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Eko Eko Azarak
Genre Horror
Author Shinichi Koga
Publisher Akita Shoten
Demographic Shōnen
Magazine Weekly Shōnen Champion
Original run September 1, 1975March, 1979
Volumes 19
Live-action film
Eko Eko Azarak -Wizard of Darkness-
Director Shimako Sato
Released April 8, 1995
Runtime 80
Live-action film
Eko Eko Azarak II -Birth of the Wizard-
Director Shimako Sato
Released April 20, 1996
Runtime 83
TV drama
Original run February 1, 1997May 31, 1997
Episodes 26
Live-action film
Eko Eko Azarak III -Misa The Dark Angel-
Director Katsuhito Ueno
Released January 15, 1998
Runtime 95
TV drama
Eko Eko Azarak -eye-
Network TV Tokyo
Original run January 6, 2004March 30, 2004
Episodes 13
Live-action film
Eko Eko Azarak R-page
Released 2006
Live-action film
Eko Eko Azarak B-page
Released 2006
Original video animation
Director Nagae Toshikazu
Studio Toei Animation
Released January 30, 2007
Anime and Manga Portal

Eko Eko Azarak (エコエコアザラク ?) is a Japanese manga by Shinichi Koga. This is also known as the Wizard of Darkness. The manga serves as the basis of live-action TV-series and live-action movies.



TV Drama

  • Eko Eko Azarak (1997-1998)
    • THE SERIES (1~13)
    • THE SECOND (14~26)
  • Eko Eko Azarak -eye- (エコエコアザラク〜眼〜 Eko Eko Azaraku ~Manako~ ?) (2004)

Video Film

  • EKO EKO AZARAK (2001)


  • Eko Eko Azarak Ⅰ -Wizard of Darkness- (1995)
  • Eko Eko Azarak Ⅱ -Birth of the Wizard- (1996)
  • Eko Eko Azarak Ⅲ -Misa The Dark Angel- (1997)
  • Eko Eko Azarak R-page (2006)
  • Eko Eko Azarak B-page (2006)

Eko Eko Azarak: The Wizard of Darkness

Eko Eko Azarak is set in an anonymous Japanese city, presumably a major one. A mysterious cabal of red-garbed black-magicians have apparently been cursing the local inhabitants. The film opens with a woman, inexplicably running in terror from an unseen pursuer. The fact that she is knowledgeably afraid of the wizards’ malice poses something of a plot hole later on, and the matter is never explained. Elsewhere, in a secretive corridor draped in satanic iconography, the spooky cabal chants about a voodoo-doll like fetish. When the cabal leader thrusts a knife into the head of the voodoo-doll, a large metal beam falls from high a top a nearby construction site and does more-or-less the same damage to the actual woman. This is the opening to Eko Eko Azarak, but from here on out, the only setting is a local high school. Apparently, the film’s first victim was the last to die in a series of such curses, the object of which was to provide the 5 points of a giant pentagram, with each victim murdered at a particular point. The purpose of the pentagram? There are 2, some pentagrams are meant to protect, and others to “invoke.” As one might expect, this one is meant to summon Lucifer himself and the high school is the nexus.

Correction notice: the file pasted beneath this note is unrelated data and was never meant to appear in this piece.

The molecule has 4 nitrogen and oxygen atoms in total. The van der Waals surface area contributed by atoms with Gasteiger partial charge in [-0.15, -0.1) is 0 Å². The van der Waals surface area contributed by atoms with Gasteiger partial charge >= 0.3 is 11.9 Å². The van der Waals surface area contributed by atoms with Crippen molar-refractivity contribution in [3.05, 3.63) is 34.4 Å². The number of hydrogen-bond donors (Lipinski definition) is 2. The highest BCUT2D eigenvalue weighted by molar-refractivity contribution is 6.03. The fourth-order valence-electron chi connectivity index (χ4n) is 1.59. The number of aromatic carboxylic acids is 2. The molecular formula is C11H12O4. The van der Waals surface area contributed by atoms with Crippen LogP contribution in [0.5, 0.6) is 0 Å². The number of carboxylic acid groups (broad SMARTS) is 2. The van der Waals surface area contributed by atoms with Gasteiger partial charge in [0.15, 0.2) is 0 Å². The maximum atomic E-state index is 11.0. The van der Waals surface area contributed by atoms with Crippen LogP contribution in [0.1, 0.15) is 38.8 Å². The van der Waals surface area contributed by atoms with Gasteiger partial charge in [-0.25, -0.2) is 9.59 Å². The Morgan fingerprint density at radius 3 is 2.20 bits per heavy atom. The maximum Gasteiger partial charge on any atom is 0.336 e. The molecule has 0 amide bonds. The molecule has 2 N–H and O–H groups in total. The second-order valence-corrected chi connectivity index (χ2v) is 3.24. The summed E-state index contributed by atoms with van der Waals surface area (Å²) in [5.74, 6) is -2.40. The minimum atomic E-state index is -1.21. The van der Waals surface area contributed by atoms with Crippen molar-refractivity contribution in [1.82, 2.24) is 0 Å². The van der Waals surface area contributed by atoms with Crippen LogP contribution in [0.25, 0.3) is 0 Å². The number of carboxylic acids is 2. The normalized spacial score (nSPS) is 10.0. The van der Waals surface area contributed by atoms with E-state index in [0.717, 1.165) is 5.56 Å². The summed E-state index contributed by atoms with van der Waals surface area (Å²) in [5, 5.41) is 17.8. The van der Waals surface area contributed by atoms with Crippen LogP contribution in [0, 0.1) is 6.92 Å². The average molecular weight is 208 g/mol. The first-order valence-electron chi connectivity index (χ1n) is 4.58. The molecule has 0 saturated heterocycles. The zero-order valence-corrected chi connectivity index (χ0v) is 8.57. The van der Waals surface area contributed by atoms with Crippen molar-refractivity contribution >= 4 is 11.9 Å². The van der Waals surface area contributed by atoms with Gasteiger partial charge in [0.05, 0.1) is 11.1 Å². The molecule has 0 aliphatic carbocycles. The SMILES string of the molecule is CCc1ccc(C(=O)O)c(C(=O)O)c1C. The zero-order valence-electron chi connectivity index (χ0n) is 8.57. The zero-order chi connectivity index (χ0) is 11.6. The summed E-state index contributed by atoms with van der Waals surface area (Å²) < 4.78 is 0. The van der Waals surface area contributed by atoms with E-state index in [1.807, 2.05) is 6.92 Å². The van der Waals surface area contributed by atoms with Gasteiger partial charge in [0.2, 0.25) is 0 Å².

The story follows transfer student Misa Kuroi, who is actually a witch of considerable powers. She has been “transferred” from one school to the next, presumably fighting black-magicians on earlier adventures at each respective location. Many plot synopses of the film’s English language version horribly misrepresent her actual character, which is dramatically forthright and bold. She makes no attempt throughout the film to conceal the fact that she is a witch, contrary to the descriptions of many blurbs on the film. Also untrue, is the notion espoused in many of these blurbs that Kuroi is somehow unaware of, and only now “discovering” the satanic proceedings. Though rather tacit throughout the film, Kuroi is at least familiar with all the occult proceedings, and demonstrates on many occasions that she is at this particular school for the very purpose of fighting the satanic conspiracy. To make matters worse, these same descriptions allude to Kuroi having some difficulty getting the curse-fodder classmates to trust her along the adventure. Only 1 student truly mistrusts her, the insecure Misuno, who hunches, poses, glowers, and lashes out so as to otherwise appear unsympathetic. As the film progresses, he becomes even more so. So while there is some dissent concerning Kuroi’s intentions, it is hardly the main conflict of film.

The spell words themselves, along with the references to "pagan" gods (namely Cernunos and Aradia) are what gives Eko Eko its magic, just in case that wasn’t clear from the spell-like title. English stoner-doom metal band Electric Wizard (now called “The Electric Wizard”) liked them so much, they wrote a song using the title chant from the movie.

Eko Eko Chant

Eko, Eko, Azarak,
Eko, Eko, Zomelak,
Eko, Eko, Cernunnos,
Eko, Eko, Aradia!


Wizard of Darkness was selected for the official competition for best film at the 1997 Fantasporto.[1]


External links

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